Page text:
Albuquerque Police Department highlights its Digital Intelligence Team
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ALBUQUERQUE, N.M. — Albuquerque Police Department is expanding a new civilian division that they say is the future of catching criminals.
The Digital Intelligence Team – DIT – helps APD get evidence from phones and other devices. All three DIT members have backgrounds working in criminal justice and they’re already playing a crucial role in solving Albuquerque’s homicides.
“Phones are carried around by virtually every American right now, just as much as their fingerprints are, but they can tell us so much more,” said Kyle Hartsock, APD’s deputy commander.
The DIT uses phone records, location data and social media posts to help detectives identify and track down suspects.
“It’s kind of like taking pieces of a puzzle and putting them all together,” APD DIT’s Collette Bridgewater said, “and when you get them to fit, it just feels really good.”
APD says the team has made a difference – helping them charge 65 homicide suspects alone in the last six months. That includes the five suspects charged with the death of Trevonte Robbins.
Robbins and an APD officer’s car were shot downtown last year. Robbins died and police had no real leads until the DIT joined the investigation.
“Almost the entire case goes from a ‘We have no idea what happened here, where cop’s car got shot, this person’s dead, he has no apparent enemies, nothing that led up to this,’ to ‘five people being charged with murder,'” Hartsock said.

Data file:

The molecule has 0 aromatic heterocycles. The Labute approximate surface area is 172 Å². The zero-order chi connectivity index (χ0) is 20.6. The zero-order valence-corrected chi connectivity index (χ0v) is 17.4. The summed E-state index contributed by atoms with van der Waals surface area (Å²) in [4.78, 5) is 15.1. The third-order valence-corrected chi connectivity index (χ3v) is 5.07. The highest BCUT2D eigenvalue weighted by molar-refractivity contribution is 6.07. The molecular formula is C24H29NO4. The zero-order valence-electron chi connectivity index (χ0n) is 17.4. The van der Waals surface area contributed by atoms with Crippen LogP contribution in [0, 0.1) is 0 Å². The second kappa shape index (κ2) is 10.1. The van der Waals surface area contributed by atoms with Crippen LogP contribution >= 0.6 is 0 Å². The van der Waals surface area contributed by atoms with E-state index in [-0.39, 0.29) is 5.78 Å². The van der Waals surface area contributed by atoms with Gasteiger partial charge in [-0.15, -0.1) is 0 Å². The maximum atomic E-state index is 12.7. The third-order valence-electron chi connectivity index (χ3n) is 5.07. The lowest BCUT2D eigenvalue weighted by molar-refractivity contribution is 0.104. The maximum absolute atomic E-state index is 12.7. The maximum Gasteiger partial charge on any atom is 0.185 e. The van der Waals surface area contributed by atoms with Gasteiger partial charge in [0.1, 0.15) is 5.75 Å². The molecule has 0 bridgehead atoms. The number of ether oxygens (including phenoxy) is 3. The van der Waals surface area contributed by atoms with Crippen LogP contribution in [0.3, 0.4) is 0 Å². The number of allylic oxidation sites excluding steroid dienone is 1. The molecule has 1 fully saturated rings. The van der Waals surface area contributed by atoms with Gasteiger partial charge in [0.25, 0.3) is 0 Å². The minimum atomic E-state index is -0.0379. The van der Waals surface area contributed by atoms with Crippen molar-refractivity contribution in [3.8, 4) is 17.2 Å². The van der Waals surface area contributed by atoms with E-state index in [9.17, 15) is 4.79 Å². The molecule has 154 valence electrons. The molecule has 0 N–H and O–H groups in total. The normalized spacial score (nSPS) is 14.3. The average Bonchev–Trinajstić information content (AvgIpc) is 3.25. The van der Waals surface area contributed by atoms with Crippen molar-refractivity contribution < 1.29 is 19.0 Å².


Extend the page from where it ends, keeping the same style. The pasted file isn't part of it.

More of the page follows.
“We’re able to dig a little bit deeper,” Bridgewater said. “The more we know about the case, the more we can kind of understand if there’s a one-off message that might be related to something.”
According to APD, the DIT has been so successful that they are expanding the team from three to seven members.
“Our eventual goal for this unit is to be the center hub for our detectives to come to get information,” said APD Chief Harold Medina.
Chief Medina added the DIT is just one way APD is evolving to move beyond a shortage of officers and reduce crime in Albuquerque.
“It’s no longer that you have to come to APD and you have to make a huge difference, and you have to have a badge and gun,” he said. “You can come in highly educated, as these ladies are here. and you can use that education to solve some of the most heinous crimes in the city.”